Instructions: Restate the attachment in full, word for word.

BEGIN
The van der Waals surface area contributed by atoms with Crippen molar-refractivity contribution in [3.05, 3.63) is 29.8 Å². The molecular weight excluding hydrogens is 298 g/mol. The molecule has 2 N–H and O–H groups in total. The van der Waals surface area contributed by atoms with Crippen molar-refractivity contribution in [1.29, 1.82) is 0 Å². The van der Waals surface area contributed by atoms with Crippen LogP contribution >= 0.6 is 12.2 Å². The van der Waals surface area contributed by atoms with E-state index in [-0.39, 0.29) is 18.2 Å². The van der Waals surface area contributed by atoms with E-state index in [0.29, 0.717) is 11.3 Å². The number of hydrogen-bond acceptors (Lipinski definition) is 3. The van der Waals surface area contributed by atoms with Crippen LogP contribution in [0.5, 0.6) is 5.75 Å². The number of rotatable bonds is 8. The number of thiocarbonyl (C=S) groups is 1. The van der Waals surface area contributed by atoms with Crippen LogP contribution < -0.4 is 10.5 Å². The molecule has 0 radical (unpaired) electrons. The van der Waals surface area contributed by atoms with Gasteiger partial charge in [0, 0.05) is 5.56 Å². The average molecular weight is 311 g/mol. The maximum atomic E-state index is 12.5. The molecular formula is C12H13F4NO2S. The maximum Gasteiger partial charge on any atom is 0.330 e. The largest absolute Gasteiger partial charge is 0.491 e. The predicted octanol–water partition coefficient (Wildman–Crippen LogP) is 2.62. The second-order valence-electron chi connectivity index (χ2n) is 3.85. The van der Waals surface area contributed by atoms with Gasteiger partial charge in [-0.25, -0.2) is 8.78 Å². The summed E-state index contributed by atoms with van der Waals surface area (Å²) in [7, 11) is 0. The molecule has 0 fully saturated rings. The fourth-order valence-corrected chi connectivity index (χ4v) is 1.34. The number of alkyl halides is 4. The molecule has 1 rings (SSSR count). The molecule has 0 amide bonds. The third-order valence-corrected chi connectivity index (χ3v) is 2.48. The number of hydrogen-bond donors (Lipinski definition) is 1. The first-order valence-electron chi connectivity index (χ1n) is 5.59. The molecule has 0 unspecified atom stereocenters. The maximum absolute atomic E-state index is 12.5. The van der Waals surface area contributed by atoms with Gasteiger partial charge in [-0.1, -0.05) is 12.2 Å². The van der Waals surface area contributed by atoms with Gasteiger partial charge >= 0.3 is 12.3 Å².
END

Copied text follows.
The van der Waals surface area contributed by atoms with Crippen molar-refractivity contribution in [3.05, 3.63) is 29.8 Å². The molecular weight excluding hydrogens is 298 g/mol. The molecule has 2 N–H and O–H groups in total. The van der Waals surface area contributed by atoms with Crippen molar-refractivity contribution in [1.29, 1.82) is 0 Å². The van der Waals surface area contributed by atoms with Crippen LogP contribution >= 0.6 is 12.2 Å². The van der Waals surface area contributed by atoms with E-state index in [-0.39, 0.29) is 18.2 Å². The van der Waals surface area contributed by atoms with E-state index in [0.29, 0.717) is 11.3 Å². The number of hydrogen-bond acceptors (Lipinski definition) is 3. The van der Waals surface area contributed by atoms with Crippen LogP contribution in [0.5, 0.6) is 5.75 Å². The number of rotatable bonds is 8. The number of thiocarbonyl (C=S) groups is 1. The van der Waals surface area contributed by atoms with Crippen LogP contribution < -0.4 is 10.5 Å². The molecule has 0 radical (unpaired) electrons. The van der Waals surface area contributed by atoms with Gasteiger partial charge in [0, 0.05) is 5.56 Å². The average molecular weight is 311 g/mol. The maximum atomic E-state index is 12.5. The molecular formula is C12H13F4NO2S. The maximum Gasteiger partial charge on any atom is 0.330 e. The largest absolute Gasteiger partial charge is 0.491 e. The predicted octanol–water partition coefficient (Wildman–Crippen LogP) is 2.62. The second-order valence-electron chi connectivity index (χ2n) is 3.85. The van der Waals surface area contributed by atoms with Gasteiger partial charge in [-0.25, -0.2) is 8.78 Å². The summed E-state index contributed by atoms with van der Waals surface area (Å²) in [7, 11) is 0. The molecule has 0 fully saturated rings. The fourth-order valence-corrected chi connectivity index (χ4v) is 1.34. The number of alkyl halides is 4. The molecule has 1 rings (SSSR count). The molecule has 0 amide bonds. The third-order valence-corrected chi connectivity index (χ3v) is 2.48. The number of hydrogen-bond donors (Lipinski definition) is 1. The first-order valence-electron chi connectivity index (χ1n) is 5.59. The molecule has 0 unspecified atom stereocenters. The maximum absolute atomic E-state index is 12.5. The van der Waals surface area contributed by atoms with Gasteiger partial charge in [-0.1, -0.05) is 12.2 Å². The van der Waals surface area contributed by atoms with Gasteiger partial charge >= 0.3 is 12.3 Å².